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I Want Solar, but OMG, WTH Is a kWh!?!

Even if you’re familiar with solar energy, the terminology associated with it can be a bit overwhelming. So, let’s answer the question many of us ask in our heads. “I want solar, but OMG, WTH is a kWh!?!” This crucial question can help you decide the system size you need based on your energy consumption, the overall impact of your panels on your utility bill, and even the effect of many of your home or business appliances and equipment.
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The very basics

When talking about the use of kW and kWh, it’s important you understand what each letter in these abbreviations stands for.

  • k = kilo. Which means “one thousand.”
  • W = Watt, which is the standardized unit for measuring power.
  • h = hour, which refers to the duration of time.

kW, kWh, what’s the difference?

kW stands for Kilowatt, and kWh stands for kilowatt-hour. Although they may sound like the same thing, they are actually referring to different but interrelated things.

Kilowatts (kW)
A kilowatt (kW) is simply a measure of how much power an electrical device uses or, in the case of solar panels, how much it produces. Because most appliances use large amounts of power, kilowatts are used as the default form of measurement. One kilowatt equals 1,000 watts.

Kilowatt-hour (kWh)
A kilowatt-hour (kWh) is a way to measure energy, or the amount of electricity used over time. A kilowatt-hour measures the energy an appliance uses, or a solar panel produces in kilowatts per hour. For example, a 100-watt light bulb operating for ten hours would use one kilowatt-hour of electricity.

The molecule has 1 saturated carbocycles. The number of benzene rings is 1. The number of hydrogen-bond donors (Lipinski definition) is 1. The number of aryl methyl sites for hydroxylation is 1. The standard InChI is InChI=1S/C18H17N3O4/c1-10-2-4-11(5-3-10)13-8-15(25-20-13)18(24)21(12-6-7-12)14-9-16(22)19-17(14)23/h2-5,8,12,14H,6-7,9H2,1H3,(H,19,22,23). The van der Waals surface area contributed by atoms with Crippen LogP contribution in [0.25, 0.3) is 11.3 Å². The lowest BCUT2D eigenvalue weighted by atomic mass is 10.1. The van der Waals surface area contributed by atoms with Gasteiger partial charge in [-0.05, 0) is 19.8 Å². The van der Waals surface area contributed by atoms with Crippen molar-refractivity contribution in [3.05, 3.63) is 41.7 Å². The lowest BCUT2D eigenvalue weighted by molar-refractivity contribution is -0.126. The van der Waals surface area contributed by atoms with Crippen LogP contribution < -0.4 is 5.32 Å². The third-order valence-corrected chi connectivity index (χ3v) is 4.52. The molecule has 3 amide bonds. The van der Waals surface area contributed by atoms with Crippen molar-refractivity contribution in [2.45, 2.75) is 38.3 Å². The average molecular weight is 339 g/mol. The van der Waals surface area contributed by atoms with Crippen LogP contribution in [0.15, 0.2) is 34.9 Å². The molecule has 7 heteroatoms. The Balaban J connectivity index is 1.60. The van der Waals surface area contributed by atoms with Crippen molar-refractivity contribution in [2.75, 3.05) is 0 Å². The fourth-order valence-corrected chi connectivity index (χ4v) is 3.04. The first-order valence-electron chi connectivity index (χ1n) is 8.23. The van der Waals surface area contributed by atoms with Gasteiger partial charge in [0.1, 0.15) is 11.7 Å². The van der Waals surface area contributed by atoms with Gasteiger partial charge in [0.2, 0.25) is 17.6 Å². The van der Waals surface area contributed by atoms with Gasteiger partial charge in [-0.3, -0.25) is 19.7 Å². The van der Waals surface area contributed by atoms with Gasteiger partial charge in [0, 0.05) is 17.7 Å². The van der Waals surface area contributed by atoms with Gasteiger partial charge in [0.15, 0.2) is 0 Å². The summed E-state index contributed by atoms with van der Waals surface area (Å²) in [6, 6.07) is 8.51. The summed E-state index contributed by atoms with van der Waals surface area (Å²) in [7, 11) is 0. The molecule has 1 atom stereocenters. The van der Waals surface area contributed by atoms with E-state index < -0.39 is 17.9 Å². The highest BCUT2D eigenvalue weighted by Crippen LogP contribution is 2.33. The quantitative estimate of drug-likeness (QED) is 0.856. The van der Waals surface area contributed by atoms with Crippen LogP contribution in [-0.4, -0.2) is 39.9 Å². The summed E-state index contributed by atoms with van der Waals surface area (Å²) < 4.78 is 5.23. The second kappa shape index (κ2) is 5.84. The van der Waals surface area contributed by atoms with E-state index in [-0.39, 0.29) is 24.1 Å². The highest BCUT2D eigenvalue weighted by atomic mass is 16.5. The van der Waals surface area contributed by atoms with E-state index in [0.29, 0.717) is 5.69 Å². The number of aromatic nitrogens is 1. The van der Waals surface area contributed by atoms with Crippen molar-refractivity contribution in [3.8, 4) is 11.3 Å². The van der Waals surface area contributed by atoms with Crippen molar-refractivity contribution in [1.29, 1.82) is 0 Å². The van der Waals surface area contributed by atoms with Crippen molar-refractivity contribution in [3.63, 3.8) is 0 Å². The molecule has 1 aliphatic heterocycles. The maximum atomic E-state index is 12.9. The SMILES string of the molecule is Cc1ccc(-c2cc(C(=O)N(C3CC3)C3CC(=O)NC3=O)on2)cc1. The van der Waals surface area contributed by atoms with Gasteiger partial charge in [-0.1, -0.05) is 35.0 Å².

Why does kW and kWh matter?

When installing a solar photovoltaic system on your property, you’ll want to keep in mind your energy needs based on your current consumption, the size of your system, and its capacity to produce energy. Both your consumption and your system’s production capacity will be measured in kWh. However, it is essential to remember your solar PV system will also have a peak power measurement that is measured in kW. Peak power represents the maximum power your system can produce under perfect solar conditions e.g. a 5 kW system can produce 5 kW of power at noon (when the sun is at its strongest). Your system can only be designed to accommodate 120% of your system’s annual energy consumption. For reference, the average home uses 10,715 kilowatt-hours of electricity annually, which means a system for an average home size would have an annual estimated production capacity of around 12.858 kWh.

Hopefully, this helped you understand what a kWh is and why it matters so much when considering adding a solar PV system to your property.

To apply your knowledge of kWh and learn more about the benefits of investing in environmentally friendly, clean, renewable solar energy, contact an All Energy Solar representative.ebook: Solar for Business

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